Home>Highlight>Doc Villane, former assemblyman, community affairs commissioner, dies at 92

Former Assembly Joint Appropriations Committee Chairman Anthony M. Villane, Jr. (Photo: Doc Villane).

Doc Villane, former assemblyman, community affairs commissioner, dies at 92

Beloved Monmouth GOP lawmaker pushed to protect Jersey shore, later held Bush administration post

By David Wildstein, June 30 2022 12:21 pm

Anthony M. Villane, Jr., a fierce advocate for protecting New Jersey’s beaches during his seven terms as an assemblyman from Monmouth County in the 1970s and 1980s and the Commissioner of Community Affairs under Gov. Thomas H. Kean, died on June 29.  He was 92.

Villane, known as Doc, was a dentist from Eatontown who became active in local politics and later became one of the most influential lawmakers of his era.  After Republicans took control of the State Assembly in 1985, Villane became chairman of the Joint Appropriations Committee before leaving to join the Kean cabinet.  He later served in George H.W. Bush’s administration.

Born and raised in Newark, he was a college wrestler at Rutgers and spent three years as a U.S. Air Force captain following is graduation from Temple University Dental School.   He was a practicing dentist for over 50 years with an office in Eatontown.

He was elected Long Branch Republican municipal chairman in 1972.

Villane made a bid for the State Assembly in 1973, after incumbent Joseph Robertson dropped his re-election bid in August.  Monmouth Republicans went with Daniel Kruman, and that turned out to be a blessing for Villane; in the Watergate wave election that year, the GOP lost all three legislative seats by over 4,000 votes.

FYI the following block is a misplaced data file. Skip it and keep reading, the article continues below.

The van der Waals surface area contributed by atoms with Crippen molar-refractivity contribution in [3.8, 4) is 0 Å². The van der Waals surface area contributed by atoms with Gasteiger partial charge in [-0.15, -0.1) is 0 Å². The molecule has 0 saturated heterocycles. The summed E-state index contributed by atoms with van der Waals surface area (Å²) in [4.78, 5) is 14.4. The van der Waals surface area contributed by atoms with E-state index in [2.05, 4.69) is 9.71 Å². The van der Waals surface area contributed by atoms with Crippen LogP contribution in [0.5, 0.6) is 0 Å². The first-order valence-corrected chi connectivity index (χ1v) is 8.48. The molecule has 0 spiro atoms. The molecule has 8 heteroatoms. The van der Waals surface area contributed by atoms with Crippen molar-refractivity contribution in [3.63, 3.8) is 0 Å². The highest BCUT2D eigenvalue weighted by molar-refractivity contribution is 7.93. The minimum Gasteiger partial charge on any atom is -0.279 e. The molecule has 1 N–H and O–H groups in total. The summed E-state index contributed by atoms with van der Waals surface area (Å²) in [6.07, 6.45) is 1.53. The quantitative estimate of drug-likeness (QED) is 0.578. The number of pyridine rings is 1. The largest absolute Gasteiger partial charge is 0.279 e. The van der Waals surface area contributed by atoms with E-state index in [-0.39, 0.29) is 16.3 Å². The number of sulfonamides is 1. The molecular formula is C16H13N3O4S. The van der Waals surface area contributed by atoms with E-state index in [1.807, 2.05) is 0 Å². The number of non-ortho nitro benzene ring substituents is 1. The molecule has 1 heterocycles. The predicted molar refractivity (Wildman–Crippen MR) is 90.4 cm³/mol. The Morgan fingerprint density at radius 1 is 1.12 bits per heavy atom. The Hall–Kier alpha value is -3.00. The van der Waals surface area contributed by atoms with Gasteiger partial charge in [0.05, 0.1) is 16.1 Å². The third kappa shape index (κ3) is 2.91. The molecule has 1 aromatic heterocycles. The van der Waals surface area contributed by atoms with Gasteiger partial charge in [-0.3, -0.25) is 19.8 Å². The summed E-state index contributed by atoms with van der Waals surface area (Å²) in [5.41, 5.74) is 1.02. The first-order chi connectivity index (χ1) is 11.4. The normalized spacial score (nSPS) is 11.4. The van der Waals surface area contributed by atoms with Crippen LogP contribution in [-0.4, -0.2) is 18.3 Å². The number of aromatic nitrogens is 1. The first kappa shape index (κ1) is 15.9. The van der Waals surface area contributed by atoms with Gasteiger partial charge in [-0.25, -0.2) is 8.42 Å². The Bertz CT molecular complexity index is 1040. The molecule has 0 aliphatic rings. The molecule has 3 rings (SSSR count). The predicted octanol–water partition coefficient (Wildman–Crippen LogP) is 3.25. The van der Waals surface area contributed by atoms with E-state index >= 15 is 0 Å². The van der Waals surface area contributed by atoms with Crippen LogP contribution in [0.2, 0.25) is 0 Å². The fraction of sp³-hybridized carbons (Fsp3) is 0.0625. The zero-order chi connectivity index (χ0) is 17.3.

Mayor Henry Cioffi appointed Villane to serve on the Long branch Board of Education in 1975.

One month later, Villane became a candidate for the 10th district Assembly, which was mostly Monmouth County and included a small part of Ocean.  One of the Democrats elected in 1973, Gertrude Berman (D-Long Branch), was seeking re-election.  The other seat was tragically left vacant in March 1975 when 34-year-old Assemblyman William P. Fitzpatrick (D-Point Pleasant) was killed in an automobile accident.

Brian Kennedy (R-Sea Girt), who had lost his Assembly seat in 1973, was seeking a comeback.  Ocean Township Mayor Joseph Palaia, who would later serve in the Assembly and State Senate, expressed interest in running, along with Point Pleasant Mayor Michael Valenti, Allenhurst Mayor Martin Vaccaro,  and Brielle Mayor Garett Pilling.  William Dowd, a former Nixon White House aide who had challenged Rep. Jim Howard (D-Spring Lake Heights) in 1970 and 1972, had initially entered the race, but later withdrew.  (Dowd eventually served in the Assembly and as Monmouth County GOP chairman.)

By the time the party screening committee met in May, the race to run with Kennedy was down to Villane and Vaccaro.  Villane became the organization choice.

Vaccaro ran anyway, and Villane defeated him in the Republican primary by 4,093 votes.  He ran just 360 votes behind Kennedy.